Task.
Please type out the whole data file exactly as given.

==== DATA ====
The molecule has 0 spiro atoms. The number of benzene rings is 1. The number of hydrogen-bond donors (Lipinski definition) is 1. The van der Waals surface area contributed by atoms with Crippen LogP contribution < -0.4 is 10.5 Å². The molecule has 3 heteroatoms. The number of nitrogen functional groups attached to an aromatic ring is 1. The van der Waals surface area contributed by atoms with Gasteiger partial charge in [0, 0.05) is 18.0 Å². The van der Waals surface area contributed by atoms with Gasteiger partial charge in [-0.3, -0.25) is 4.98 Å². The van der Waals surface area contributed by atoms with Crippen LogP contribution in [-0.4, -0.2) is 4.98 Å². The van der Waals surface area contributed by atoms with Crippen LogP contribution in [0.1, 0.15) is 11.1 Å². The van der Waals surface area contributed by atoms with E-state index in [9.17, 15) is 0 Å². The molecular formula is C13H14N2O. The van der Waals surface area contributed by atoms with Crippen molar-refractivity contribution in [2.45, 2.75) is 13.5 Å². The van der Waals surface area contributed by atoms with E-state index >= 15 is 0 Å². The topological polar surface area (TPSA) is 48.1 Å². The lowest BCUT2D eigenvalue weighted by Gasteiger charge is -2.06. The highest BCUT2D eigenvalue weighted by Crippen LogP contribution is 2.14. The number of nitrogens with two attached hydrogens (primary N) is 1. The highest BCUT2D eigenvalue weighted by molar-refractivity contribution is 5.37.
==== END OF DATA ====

The molecule has 0 spiro atoms. The number of benzene rings is 1. The number of hydrogen-bond donors (Lipinski definition) is 1. The van der Waals surface area contributed by atoms with Crippen LogP contribution < -0.4 is 10.5 Å². The molecule has 3 heteroatoms. The number of nitrogen functional groups attached to an aromatic ring is 1. The van der Waals surface area contributed by atoms with Gasteiger partial charge in [0, 0.05) is 18.0 Å². The van der Waals surface area contributed by atoms with Gasteiger partial charge in [-0.3, -0.25) is 4.98 Å². The van der Waals surface area contributed by atoms with Crippen LogP contribution in [-0.4, -0.2) is 4.98 Å². The van der Waals surface area contributed by atoms with Crippen LogP contribution in [0.1, 0.15) is 11.1 Å². The van der Waals surface area contributed by atoms with E-state index in [9.17, 15) is 0 Å². The molecular formula is C13H14N2O. The van der Waals surface area contributed by atoms with Crippen molar-refractivity contribution in [2.45, 2.75) is 13.5 Å². The van der Waals surface area contributed by atoms with E-state index >= 15 is 0 Å². The topological polar surface area (TPSA) is 48.1 Å². The lowest BCUT2D eigenvalue weighted by Gasteiger charge is -2.06. The highest BCUT2D eigenvalue weighted by Crippen LogP contribution is 2.14. The number of nitrogens with two attached hydrogens (primary N) is 1. The highest BCUT2D eigenvalue weighted by molar-refractivity contribution is 5.37.